Warning: Undefined array key "chkIconSize" in /www/webvol29/96/dr3o8os9p35egxy/bidd.org.rs/public_html/wp-content/plugins/customize-external-links-and-add-icon/customize-external-links.php on line 301
Cultural appropriation, a term now heard often in media and academic discourse, is defined as “the inappropriate or unacknowledged adoption of an element or elements of one culture or identity by members of another culture or identity. This can be especially controversial when members of a dominant culture appropriate from minority cultures”. The advent of social media and digital diplomacy has led to a diplomatic practice that may be viewed as “historical appropriation”. Diplomats, foreign ministries and states now often appropriate historical events and leverage these events in order to narrate and justify state policies. This form of appropriation leads to multiple, and at times even contrasting depictions of the past. Although the past is often used as a template to explain the present, with terms such as ‘Cold War’ used to characterize China-US relations, historical appropriation is actually a contestation of the past. Events from the past are used to justify the present and not necessarily make sense of the present. For instance, the anniversary of a great battle can be stripped of its historical context and re-framed to justify war or invasions.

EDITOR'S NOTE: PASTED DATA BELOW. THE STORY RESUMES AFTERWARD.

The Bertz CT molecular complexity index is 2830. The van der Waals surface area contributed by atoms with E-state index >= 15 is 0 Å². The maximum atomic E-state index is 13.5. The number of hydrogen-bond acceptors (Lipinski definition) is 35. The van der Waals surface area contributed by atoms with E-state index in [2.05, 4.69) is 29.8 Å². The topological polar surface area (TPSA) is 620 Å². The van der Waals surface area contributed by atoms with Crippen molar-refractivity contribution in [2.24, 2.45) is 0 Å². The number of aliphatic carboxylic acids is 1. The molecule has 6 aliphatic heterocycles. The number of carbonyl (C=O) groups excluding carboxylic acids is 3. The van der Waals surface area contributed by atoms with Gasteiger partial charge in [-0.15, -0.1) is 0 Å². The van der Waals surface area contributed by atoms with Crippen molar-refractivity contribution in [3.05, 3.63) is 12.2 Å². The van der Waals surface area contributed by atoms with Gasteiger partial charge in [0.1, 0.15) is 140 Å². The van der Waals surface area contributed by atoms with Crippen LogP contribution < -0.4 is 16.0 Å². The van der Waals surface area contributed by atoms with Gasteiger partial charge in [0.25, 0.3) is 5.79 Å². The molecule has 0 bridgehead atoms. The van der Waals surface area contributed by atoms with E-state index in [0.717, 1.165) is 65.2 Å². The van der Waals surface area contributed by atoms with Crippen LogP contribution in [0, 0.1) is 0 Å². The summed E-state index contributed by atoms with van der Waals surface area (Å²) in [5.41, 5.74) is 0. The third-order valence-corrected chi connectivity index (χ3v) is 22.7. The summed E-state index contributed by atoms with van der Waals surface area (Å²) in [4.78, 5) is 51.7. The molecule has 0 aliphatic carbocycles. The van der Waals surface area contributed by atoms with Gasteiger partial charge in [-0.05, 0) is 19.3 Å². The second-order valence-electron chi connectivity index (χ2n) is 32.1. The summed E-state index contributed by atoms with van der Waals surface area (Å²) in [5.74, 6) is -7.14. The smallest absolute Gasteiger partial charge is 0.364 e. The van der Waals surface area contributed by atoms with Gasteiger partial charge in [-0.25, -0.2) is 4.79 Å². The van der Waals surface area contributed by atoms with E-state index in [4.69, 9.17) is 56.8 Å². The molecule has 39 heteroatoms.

This past week offers a relevant case study as the world marked 78 to VE Day or the allied victory of Nazi Germany. The Polish Embassy to the EU utilized VE Day to substantiate a dominant Polish narrative- that Poland was the first victim of Nazi Germany, that Poland suffered the most at the hands of the Nazis and that Poland lost nearly 6 million citizens. This includes the 3 million Polish Jews who died in the Holocaust yet these are not counted separately by present day Poland. The Polish Embassy not only emphasized that Poland “suffered the greatest loss of citizens” but also stated that Polish war damages exceed 1 Trillion dollars, as can be seen below. In this instance, VE Day was appropriate to cement Poland’s self-depiction of its national history highlighting its victimhood and distancing itself from the atrocities of WW2 committed on Polish soil. The Polish Embassy used historical images of a destroyed Poland as proof of its historical interpretation. These images play an evidentiary role.